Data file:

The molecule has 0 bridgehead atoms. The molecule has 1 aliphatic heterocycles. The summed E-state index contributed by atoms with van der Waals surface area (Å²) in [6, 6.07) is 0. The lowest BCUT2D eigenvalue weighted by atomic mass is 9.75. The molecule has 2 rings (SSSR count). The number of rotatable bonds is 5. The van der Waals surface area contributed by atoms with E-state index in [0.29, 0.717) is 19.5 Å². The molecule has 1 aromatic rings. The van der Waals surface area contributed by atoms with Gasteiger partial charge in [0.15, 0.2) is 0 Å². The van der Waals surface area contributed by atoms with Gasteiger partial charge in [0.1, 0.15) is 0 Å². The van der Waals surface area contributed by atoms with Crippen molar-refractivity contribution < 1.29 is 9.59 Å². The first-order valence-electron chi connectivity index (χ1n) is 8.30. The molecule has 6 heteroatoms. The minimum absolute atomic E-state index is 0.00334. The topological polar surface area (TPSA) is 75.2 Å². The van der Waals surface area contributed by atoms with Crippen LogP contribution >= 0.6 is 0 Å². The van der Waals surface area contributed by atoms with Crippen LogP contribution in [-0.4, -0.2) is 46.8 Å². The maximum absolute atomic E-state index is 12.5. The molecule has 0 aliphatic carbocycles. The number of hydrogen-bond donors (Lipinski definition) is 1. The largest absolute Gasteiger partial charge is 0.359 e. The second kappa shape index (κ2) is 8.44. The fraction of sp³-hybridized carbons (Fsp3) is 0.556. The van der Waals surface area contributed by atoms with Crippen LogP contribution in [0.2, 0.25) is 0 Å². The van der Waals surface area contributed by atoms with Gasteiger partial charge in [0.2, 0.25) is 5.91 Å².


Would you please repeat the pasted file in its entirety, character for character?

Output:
The molecule has 0 bridgehead atoms. The molecule has 1 aliphatic heterocycles. The summed E-state index contributed by atoms with van der Waals surface area (Å²) in [6, 6.07) is 0. The lowest BCUT2D eigenvalue weighted by atomic mass is 9.75. The molecule has 2 rings (SSSR count). The number of rotatable bonds is 5. The van der Waals surface area contributed by atoms with E-state index in [0.29, 0.717) is 19.5 Å². The molecule has 1 aromatic rings. The van der Waals surface area contributed by atoms with Gasteiger partial charge in [0.15, 0.2) is 0 Å². The van der Waals surface area contributed by atoms with Gasteiger partial charge in [0.1, 0.15) is 0 Å². The van der Waals surface area contributed by atoms with Crippen molar-refractivity contribution < 1.29 is 9.59 Å². The first-order valence-electron chi connectivity index (χ1n) is 8.30. The molecule has 6 heteroatoms. The minimum absolute atomic E-state index is 0.00334. The topological polar surface area (TPSA) is 75.2 Å². The van der Waals surface area contributed by atoms with Crippen LogP contribution >= 0.6 is 0 Å². The van der Waals surface area contributed by atoms with Crippen LogP contribution in [-0.4, -0.2) is 46.8 Å². The maximum absolute atomic E-state index is 12.5. The molecule has 0 aliphatic carbocycles. The number of hydrogen-bond donors (Lipinski definition) is 1. The largest absolute Gasteiger partial charge is 0.359 e. The second kappa shape index (κ2) is 8.44. The fraction of sp³-hybridized carbons (Fsp3) is 0.556. The van der Waals surface area contributed by atoms with Crippen LogP contribution in [0.2, 0.25) is 0 Å². The van der Waals surface area contributed by atoms with Gasteiger partial charge in [0.2, 0.25) is 5.91 Å².